If your cat is constipated, they can become restless and uncomfortable. This condition may also result in some serious health concerns. Today, our Jacksonville vets listed the potential causes of constipation in cats and how you can help your kitty feel better.
On average, cats will pass a stool roughly every 24 to 36 hours. If your kitty poops less often than this, strains when trying to have a bowel movement, or doesn’t leave any feces in the litter box, they could be constipated. It’s a common problem in cats that’s usually mild enough to be remedied with at-home treatments.
If your kitty becomes constipated infrequently there’s likely no cause for concern, but you should contact your vet if it becomes a common problem or if it’s been more than 48 to 72 hours since your cat had a bowel movement.
Constipation can be a symptom of a serious underlying health issue and may be causing your cat considerable discomfort - or even severe pain in some cases.
Potential Causes of Constipation in Cats
Constipation can occur if your cat's digestive system isn't able to move things through their intestines normally. Factors contributing to your cat’s constipation might include:
- Not enough fiber in their diet
- Pain or other issues in the spine
- Anxiety or stress
- Excessive grooming (leads to extra hair in the digestive tract)
- Dry food diets (can predispose cats to constipation and dehydration)
- Kidney issues
- An obstruction such as bones or string blocking the colon
- Arthritis pain
- Feline megacolon (colon gets large enough that the muscles no longer squeeze, leading to a buildup of hard, dry stool inside)
- Inflammatory bowel disease
- Nerve problems
- Ruptured or impacted anal sacs (can also cause pain with defecation)
- Narrow places, tumors, or other problems inside the colon
- Perianal disease
- Chronic diseases such as hyperthyroidism, diabetes, or kidney disease
Though elderly cats experience constipation more often than kittens, the condition can develop in cats of any breed or age who eat a low-fiber diet or don’t drink enough water.
Signs Your Cat is Constipated
Normally, cat feces is well-formed, rich brown in color, and moist enough that litter will stick to it.
Signs of constipation in cats include hard, dry stools which end up either inside or outside of the litter box - the discomfort of trying to pass these stools may have your cat leaving the litter box before actually being finished.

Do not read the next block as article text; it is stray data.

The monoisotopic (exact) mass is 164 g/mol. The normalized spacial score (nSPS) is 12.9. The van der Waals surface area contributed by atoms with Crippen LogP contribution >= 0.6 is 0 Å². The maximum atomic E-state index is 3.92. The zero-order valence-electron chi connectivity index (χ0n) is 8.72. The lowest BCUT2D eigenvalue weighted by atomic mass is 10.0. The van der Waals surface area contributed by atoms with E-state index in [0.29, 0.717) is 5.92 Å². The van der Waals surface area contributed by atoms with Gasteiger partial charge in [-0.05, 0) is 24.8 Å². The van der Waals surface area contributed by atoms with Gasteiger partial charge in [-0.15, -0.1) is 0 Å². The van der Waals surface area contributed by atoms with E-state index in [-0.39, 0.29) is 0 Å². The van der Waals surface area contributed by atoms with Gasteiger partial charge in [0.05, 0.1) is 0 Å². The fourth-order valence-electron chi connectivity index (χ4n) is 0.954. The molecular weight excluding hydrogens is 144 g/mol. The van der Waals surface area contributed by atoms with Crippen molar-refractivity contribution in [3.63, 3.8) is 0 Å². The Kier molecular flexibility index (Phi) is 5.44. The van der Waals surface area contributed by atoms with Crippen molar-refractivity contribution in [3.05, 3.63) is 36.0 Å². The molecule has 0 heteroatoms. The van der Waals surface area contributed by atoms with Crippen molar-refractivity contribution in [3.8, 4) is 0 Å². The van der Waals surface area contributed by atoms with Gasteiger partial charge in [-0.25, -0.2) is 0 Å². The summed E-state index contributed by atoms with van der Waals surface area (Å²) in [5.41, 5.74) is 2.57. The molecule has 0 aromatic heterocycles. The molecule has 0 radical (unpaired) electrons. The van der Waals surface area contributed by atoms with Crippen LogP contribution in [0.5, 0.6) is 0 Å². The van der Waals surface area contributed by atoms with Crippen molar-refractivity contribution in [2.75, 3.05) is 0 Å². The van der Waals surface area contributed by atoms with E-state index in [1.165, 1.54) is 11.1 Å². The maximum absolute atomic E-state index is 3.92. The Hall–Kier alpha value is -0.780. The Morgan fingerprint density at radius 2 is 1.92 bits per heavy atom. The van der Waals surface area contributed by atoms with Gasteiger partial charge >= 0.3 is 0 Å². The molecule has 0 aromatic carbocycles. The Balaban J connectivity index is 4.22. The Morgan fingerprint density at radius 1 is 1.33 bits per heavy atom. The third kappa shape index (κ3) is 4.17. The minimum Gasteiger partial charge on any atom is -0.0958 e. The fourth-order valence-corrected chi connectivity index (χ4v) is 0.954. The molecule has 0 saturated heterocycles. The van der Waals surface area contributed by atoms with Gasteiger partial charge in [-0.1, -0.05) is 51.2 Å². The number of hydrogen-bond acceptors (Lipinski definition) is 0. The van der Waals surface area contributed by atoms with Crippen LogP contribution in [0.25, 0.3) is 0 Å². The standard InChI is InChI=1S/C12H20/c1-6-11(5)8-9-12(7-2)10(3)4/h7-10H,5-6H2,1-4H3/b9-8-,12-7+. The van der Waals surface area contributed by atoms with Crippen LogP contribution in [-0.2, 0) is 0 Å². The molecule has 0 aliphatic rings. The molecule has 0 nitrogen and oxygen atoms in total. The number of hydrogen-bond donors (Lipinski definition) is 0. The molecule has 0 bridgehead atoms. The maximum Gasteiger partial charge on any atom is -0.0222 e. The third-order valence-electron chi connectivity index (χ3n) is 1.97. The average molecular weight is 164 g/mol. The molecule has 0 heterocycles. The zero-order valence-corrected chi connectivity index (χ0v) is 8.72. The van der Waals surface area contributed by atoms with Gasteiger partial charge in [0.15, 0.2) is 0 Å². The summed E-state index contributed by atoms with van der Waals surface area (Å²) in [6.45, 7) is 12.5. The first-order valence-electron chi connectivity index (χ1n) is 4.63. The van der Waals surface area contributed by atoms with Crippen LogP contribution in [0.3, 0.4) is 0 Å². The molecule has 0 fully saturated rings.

Other symptoms of constipation may include:
- Straining or crying in the litter box
- Not being able to poop at all
- Avoiding litter box
- Entering and exiting litter box multiple times when needing to go
If you notice signs of discomfort when your cat uses the litter box, contact your vet as this may indicate serious urinary tract issues.
Since constipation can be a sign of another underlying health issue, you may also notice one or more of the following symptoms:
- Difficulty jumping up
- Drinking more or less water
- Decreased appetite
- Muscle loss
- Walking stiffly
- Weight loss
- Peeing more
If your cat is displaying any of these symptoms with or without constipation, it's time to visit your vet.
Treating Cats With Constipation
Though some constipation issues are mild and can be treated with changes to diet and lifestyle, along with at-home remedies, some may be severe and need the attention of your vet. Serious issues may become emergencies.
Constipation must be treated as soon as possible to decrease the risk of permanent damage as a result of prolonged distension of the colon.
To treat constipation in cats, the underlying disorder must be identified and if possible, corrected.
Impacted feces should be removed and recurrences prevented. It is considered a veterinary emergency when your cat can't pass urine or feces or is experiencing pain when passing urine or feces. First, your veterinarian may run any required diagnostic tests, then provide fluids or an enema for immediate relief, and prescribe medications or recommend over-the-counter meds.
A qualified veterinary professional can safely and effectively perform an enema for your cat - NEVER attempt to do this yourself - some types of enemas designed for humans are toxic to cats.
If your cat’s constipation is long-term or if your kitty is suffering from obstipation (the inability to empty her colon on her own), they may have megacolon, which is an enlarged intestine due to a defect in the colon’s muscle strength.
Cats with chronic constipation or megacolon that do not respond to medical treatment may need to have the section of the large intestine that’s affected removed.
At-Home Remedies For Cat Constipation
These at-home remedies may help to relieve your feline friend’s constipation:
- Help your cat maintain a healthy weight
- Increase exercise to help with weight loss, reduce anxiety and promote normal movement of intestines
- Give your kitty fiber-rich foods such as a teaspoon of canned, pureed pumpkin once or twice a day, or ginger
- Try a new diet (lamb, chicken, special limited ingredients, or hypoallergenic diets) to reduce inflammation and allow intestines to move things normally
- Reduce their stress and anxiety
- Over-the-counter laxatives (consult your vet, as these may worsen symptoms in cats with underlying or chronic diseases)
- Provide probiotics
Monitoring Your Cat For Constipation
Track the frequency of your cat’s litter box deposits and stool consistency initially for at least twice a week, then weekly or biweekly.
If you see hard, dry feces, or if you notice that your cat is straining while defecating or exhibiting other symptoms of constipation, contact your veterinarian to schedule an examination- especially if diarrhea is a factor since dehydration can quickly become a problem.
Note: The advice provided in this post is intended for informational purposes and does not constitute medical advice regarding pets. For an accurate diagnosis of your pet's condition, please make an appointment with your vet.